STARS OF TV AND RADIO|
'Cheekie Chappie' the BBC loved to hate
He was known as “the cheeky chappie” and with his mastery of the double entendre it was a fitting description.
For Max Miller, probably Britain’s leading comic of the Thirties, Forties and Fifties, was a comic who lived dangerously with an act that saw him banned by the BBC as being too blue for broadcasting.
Brighton born Miller dressed in an over-the-top flashy suit and his comic timing and delivery were said to be the role model for all other stand-up comics.
A soldier in World War 1, he embarked on his showbusiness career after entertaining fellow squaddies, eventually joining a concert party in Brighton as a song and dance man.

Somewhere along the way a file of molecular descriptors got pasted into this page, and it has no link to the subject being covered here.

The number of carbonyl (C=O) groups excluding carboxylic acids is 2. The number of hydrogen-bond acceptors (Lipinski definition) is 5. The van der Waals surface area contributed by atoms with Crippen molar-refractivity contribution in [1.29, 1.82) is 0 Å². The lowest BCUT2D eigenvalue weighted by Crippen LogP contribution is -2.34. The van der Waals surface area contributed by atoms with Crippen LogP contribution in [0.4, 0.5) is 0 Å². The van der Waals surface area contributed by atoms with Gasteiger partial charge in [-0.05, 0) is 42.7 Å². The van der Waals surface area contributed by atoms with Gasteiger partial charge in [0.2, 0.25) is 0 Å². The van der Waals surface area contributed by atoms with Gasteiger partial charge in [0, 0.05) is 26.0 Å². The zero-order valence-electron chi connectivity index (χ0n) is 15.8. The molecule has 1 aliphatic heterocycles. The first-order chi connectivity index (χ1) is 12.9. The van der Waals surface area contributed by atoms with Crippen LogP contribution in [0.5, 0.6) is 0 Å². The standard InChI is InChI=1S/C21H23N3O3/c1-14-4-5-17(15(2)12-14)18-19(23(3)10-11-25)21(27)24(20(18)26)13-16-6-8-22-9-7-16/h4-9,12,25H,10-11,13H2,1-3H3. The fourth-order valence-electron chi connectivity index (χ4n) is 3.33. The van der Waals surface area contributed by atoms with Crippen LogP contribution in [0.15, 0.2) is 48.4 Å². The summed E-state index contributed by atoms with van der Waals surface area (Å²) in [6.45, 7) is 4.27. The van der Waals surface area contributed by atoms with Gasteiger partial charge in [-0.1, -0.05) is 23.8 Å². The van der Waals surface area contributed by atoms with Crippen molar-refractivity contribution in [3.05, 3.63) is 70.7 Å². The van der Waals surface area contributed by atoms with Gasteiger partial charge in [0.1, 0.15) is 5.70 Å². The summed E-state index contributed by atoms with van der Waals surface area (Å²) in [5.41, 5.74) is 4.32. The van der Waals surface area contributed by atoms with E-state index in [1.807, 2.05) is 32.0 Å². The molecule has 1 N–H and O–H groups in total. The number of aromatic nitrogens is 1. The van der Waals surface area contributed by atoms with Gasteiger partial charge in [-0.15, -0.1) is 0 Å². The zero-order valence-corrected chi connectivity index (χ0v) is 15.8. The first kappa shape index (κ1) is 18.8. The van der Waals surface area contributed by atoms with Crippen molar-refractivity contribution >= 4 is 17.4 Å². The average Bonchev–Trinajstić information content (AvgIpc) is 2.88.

The 1930s saw him rise to fame and he played all major variety theatres, among them the London Palladium walking on stage to his signature tune Mary from the Dairy.
The BBC had little time for him, once banning him from the air for five years. He also appeared on the big screen and between 1933 and 1942 made 14 feature films.
A private man when not on stage he was said to be happiest when at home in Brighton. Max Miller died at home in 1963.
Written by The Editor - 21/04/2005 22:06:32
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